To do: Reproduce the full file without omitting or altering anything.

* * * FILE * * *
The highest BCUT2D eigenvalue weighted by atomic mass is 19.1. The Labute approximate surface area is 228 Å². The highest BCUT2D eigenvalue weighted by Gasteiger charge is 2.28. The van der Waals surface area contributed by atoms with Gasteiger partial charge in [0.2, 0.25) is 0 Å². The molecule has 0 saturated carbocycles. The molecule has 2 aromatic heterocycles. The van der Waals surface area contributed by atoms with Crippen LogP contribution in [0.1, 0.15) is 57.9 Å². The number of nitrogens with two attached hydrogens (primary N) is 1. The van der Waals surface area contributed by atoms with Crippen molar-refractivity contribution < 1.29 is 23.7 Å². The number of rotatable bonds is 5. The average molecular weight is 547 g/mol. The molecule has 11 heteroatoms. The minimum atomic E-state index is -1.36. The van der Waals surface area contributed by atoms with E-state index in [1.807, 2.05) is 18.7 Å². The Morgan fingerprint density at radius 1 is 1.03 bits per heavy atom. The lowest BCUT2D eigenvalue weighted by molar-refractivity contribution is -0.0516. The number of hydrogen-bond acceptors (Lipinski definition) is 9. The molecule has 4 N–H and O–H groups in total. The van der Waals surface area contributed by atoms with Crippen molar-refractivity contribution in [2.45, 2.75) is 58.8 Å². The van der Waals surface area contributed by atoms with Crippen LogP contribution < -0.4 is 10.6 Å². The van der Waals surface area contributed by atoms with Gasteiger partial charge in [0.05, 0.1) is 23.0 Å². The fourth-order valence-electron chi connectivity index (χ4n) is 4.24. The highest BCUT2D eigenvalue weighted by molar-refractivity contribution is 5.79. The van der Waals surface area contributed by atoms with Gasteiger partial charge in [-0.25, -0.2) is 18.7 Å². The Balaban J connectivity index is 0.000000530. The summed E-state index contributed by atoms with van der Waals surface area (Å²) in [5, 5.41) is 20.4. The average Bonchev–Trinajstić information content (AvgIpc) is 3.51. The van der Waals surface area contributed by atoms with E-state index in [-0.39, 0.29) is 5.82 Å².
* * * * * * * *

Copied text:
The highest BCUT2D eigenvalue weighted by atomic mass is 19.1. The Labute approximate surface area is 228 Å². The highest BCUT2D eigenvalue weighted by Gasteiger charge is 2.28. The van der Waals surface area contributed by atoms with Gasteiger partial charge in [0.2, 0.25) is 0 Å². The molecule has 0 saturated carbocycles. The molecule has 2 aromatic heterocycles. The van der Waals surface area contributed by atoms with Crippen LogP contribution in [0.1, 0.15) is 57.9 Å². The number of nitrogens with two attached hydrogens (primary N) is 1. The van der Waals surface area contributed by atoms with Crippen molar-refractivity contribution < 1.29 is 23.7 Å². The number of rotatable bonds is 5. The average molecular weight is 547 g/mol. The molecule has 11 heteroatoms. The minimum atomic E-state index is -1.36. The van der Waals surface area contributed by atoms with E-state index in [1.807, 2.05) is 18.7 Å². The Morgan fingerprint density at radius 1 is 1.03 bits per heavy atom. The lowest BCUT2D eigenvalue weighted by molar-refractivity contribution is -0.0516. The number of hydrogen-bond acceptors (Lipinski definition) is 9. The molecule has 4 N–H and O–H groups in total. The van der Waals surface area contributed by atoms with Crippen molar-refractivity contribution in [2.45, 2.75) is 58.8 Å². The van der Waals surface area contributed by atoms with Crippen LogP contribution < -0.4 is 10.6 Å². The van der Waals surface area contributed by atoms with Gasteiger partial charge in [0.05, 0.1) is 23.0 Å². The fourth-order valence-electron chi connectivity index (χ4n) is 4.24. The highest BCUT2D eigenvalue weighted by molar-refractivity contribution is 5.79. The van der Waals surface area contributed by atoms with Gasteiger partial charge in [-0.25, -0.2) is 18.7 Å². The Balaban J connectivity index is 0.000000530. The summed E-state index contributed by atoms with van der Waals surface area (Å²) in [5, 5.41) is 20.4. The average Bonchev–Trinajstić information content (AvgIpc) is 3.51. The van der Waals surface area contributed by atoms with E-state index in [-0.39, 0.29) is 5.82 Å².